The Environmental Protection Agency was sued this week by two environmental groups over its administration of eight coal-fired power plants in Texas, including one from which power is obtained by Public Service Company of Oklahoma.
The lawsuit by the Sierra Club and Environmental Integrity Project comes after the EPA allowed the Texas Commission on Environmental Quality (TCEQ) to exempt eight coal plants, including in East Texas, and outside of Houston, Dallas, and San Antonio from constraints that federal and state regulations place on fine particle emissions according to a press release by the EIP.
The lawsuit targets pollution from the following coal-fired power plants:
- AEP Southwestern Electric Power’s H.W. Pirkey Power Plant in Harrison County.
- Lower Colorado River Authority’s Sam Seymour Fayette Power Project in Fayette County.
- Luminant Generation Company’s Martin Lake Steam Electric Station in Rusk County.
- NRG Texas Power’s Limestone Electric Generating Station in Limestone County.
- San Miguel Electric Cooperative’s San Miguel Electric Plant in Atascosa County.
- Southwestern Public Service Company’s Harrington Station in Potter County.
- Texas Municipal Power Agency’s Gibbons Creek Steam Electric Station in Grimes County.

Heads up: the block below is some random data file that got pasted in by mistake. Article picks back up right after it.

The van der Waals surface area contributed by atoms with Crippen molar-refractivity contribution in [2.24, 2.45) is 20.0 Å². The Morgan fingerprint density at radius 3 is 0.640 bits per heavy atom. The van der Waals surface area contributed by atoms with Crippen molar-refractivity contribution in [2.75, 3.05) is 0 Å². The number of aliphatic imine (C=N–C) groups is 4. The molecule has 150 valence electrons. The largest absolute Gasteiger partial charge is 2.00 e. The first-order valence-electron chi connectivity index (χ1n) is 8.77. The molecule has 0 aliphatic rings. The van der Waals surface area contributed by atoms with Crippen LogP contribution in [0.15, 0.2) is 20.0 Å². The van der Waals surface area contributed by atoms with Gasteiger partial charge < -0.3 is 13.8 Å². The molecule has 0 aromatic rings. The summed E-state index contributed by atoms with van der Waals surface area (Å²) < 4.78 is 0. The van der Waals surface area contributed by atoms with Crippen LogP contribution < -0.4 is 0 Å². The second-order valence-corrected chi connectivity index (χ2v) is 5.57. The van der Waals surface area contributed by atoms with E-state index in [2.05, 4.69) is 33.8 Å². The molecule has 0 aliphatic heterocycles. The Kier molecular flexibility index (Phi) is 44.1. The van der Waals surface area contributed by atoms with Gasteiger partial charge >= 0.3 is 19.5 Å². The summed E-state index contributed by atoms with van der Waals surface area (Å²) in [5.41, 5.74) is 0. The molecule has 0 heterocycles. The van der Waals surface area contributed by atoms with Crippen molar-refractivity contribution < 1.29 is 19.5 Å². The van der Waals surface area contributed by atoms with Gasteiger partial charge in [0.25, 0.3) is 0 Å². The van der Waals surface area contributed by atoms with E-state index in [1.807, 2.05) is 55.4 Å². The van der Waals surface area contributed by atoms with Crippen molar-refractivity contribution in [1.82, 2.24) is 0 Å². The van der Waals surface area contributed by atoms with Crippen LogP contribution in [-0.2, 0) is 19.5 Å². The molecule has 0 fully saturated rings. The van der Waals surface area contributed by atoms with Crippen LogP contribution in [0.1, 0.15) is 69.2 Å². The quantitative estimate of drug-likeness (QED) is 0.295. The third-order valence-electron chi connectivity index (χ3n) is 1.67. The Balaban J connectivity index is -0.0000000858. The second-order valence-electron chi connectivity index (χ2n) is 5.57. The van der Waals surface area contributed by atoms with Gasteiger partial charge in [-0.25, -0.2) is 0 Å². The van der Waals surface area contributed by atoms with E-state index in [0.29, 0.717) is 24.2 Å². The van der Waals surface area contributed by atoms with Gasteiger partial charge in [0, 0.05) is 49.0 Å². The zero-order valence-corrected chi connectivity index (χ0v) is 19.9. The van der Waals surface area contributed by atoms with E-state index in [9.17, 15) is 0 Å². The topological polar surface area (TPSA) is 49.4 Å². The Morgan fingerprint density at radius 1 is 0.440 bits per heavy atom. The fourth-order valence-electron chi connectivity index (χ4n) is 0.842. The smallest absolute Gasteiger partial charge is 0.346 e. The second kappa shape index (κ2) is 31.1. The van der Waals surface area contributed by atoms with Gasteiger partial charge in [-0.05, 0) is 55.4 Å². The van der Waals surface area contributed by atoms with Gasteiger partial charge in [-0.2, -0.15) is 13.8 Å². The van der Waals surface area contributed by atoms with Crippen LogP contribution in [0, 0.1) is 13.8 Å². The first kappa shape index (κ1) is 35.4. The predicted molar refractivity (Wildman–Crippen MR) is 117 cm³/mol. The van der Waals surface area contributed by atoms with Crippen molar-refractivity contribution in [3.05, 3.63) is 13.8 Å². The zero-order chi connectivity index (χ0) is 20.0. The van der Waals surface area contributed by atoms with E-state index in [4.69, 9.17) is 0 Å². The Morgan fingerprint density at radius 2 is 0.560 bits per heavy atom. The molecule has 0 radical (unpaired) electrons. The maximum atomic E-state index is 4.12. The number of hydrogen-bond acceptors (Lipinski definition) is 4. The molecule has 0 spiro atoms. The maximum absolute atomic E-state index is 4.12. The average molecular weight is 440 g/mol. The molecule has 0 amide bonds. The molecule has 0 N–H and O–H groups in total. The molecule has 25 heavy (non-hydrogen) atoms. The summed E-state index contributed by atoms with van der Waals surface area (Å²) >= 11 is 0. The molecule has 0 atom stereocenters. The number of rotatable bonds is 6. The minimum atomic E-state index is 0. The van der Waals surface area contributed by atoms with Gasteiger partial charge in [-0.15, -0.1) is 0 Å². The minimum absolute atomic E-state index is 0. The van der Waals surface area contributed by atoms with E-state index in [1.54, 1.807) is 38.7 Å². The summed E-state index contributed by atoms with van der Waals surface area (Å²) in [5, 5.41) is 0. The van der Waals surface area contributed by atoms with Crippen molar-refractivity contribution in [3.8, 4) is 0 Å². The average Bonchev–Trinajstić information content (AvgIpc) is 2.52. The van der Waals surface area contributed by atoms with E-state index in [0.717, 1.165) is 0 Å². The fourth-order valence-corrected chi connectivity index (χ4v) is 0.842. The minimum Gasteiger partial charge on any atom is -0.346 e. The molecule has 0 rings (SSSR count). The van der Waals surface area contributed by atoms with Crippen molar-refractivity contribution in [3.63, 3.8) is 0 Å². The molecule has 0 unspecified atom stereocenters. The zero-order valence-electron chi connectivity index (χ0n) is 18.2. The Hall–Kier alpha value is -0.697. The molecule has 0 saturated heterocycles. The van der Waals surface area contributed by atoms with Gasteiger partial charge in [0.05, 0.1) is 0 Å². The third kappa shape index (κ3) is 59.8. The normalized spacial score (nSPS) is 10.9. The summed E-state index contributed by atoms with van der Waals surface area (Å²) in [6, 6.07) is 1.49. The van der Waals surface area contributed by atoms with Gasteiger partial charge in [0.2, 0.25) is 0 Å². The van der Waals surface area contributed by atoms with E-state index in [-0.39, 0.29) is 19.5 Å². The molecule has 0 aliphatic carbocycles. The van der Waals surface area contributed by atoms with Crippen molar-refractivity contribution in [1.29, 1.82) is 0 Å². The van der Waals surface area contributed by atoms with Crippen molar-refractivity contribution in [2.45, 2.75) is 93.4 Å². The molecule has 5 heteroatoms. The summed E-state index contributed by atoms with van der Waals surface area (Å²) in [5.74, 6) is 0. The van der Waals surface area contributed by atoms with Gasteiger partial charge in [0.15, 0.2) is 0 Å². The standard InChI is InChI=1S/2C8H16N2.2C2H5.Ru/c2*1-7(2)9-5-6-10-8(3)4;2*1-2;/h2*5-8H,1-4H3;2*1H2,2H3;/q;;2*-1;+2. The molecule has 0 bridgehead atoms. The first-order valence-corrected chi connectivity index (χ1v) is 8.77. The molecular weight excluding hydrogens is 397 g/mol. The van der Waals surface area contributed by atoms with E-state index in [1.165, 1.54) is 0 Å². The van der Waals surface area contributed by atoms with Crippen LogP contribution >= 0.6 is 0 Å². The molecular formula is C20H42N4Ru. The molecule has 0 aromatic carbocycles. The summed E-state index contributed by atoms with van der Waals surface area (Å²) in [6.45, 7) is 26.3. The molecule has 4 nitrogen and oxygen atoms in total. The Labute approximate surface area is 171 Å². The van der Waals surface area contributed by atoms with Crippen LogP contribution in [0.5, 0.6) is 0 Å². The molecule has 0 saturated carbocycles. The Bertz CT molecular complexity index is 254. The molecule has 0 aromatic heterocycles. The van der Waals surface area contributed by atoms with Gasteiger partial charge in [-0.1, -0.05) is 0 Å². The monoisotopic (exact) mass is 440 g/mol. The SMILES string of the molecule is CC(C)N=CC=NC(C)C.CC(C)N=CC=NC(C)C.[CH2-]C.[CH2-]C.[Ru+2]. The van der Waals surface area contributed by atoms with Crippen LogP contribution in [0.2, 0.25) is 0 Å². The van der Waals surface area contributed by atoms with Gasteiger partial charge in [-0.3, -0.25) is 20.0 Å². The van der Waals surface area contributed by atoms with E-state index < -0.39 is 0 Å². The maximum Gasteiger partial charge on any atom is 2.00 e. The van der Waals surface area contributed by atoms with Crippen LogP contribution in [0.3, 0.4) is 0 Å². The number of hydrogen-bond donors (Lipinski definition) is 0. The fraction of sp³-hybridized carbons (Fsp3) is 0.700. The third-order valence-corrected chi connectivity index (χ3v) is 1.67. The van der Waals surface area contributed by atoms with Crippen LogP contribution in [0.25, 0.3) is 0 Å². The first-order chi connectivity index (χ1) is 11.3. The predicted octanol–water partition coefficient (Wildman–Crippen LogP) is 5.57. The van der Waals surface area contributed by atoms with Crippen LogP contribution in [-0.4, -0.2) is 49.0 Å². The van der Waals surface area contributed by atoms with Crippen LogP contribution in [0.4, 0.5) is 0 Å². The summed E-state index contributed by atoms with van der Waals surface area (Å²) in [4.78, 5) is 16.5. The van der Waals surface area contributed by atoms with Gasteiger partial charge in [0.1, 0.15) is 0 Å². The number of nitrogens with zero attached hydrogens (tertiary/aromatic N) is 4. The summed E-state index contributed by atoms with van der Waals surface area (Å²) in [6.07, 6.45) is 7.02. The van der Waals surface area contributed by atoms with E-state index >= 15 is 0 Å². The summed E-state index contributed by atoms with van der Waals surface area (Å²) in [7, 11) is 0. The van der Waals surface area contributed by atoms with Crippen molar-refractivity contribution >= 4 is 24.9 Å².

- Public Service Company of Oklahoma’s Oklaunion Power Station in Wilbarger County, as shown below.
The OklaUnion Power station is near Vernon, Texas just south of the Red River and southwest of Frederick, Oklahoma.
“The EPA already knows that federal law requires it to deny this exemption request for some of the largest sources of pollution in the state because Texas failed to show that uncontrolled power plant pollution releases are safe” said Gabriel Clark-Leach, Senior Attorney with Environmental Integrity Project.
“And of course they’re not safe. We hope the lawsuit will finally resolve this situation and move power plant operators to install basic controls that will reduce this pollution and protect public health.”
EIP and Sierra Club are seeking stronger controls on the emissions of particles — a tenth the diameter of a human hair or smaller – that are released during coal combustion. This particulate matter can irritate the respiratory tract, worsen long-term health conditions such as asthma and heart disease, and contribute to premature death.
After the TCEQ made its exemption decision, NRG Texas’s Limestone coal plant increased the particulate matter emissions from one of its power units (boilers) from 236 pounds per hour to 8,000 pounds per hour – a more than 30-fold increase. The Martin Lake plant’s emission limits went from 853 pounds per hour to nearly 3,000 pounds per hour, a more than seven-fold increase. At the San Miguel plant, the increase was four-fold –from 437.5 pounds per hour to 1803 pounds per hour.
The language used in the TCEQ’s exemption request came directly from industry, drafted by lobbyists during a series of closed-door meetings with the TCEQ in 2010, according to public records.
Read the full text of the lawsuit, which includes figures on pollution increases at all eight plants, here.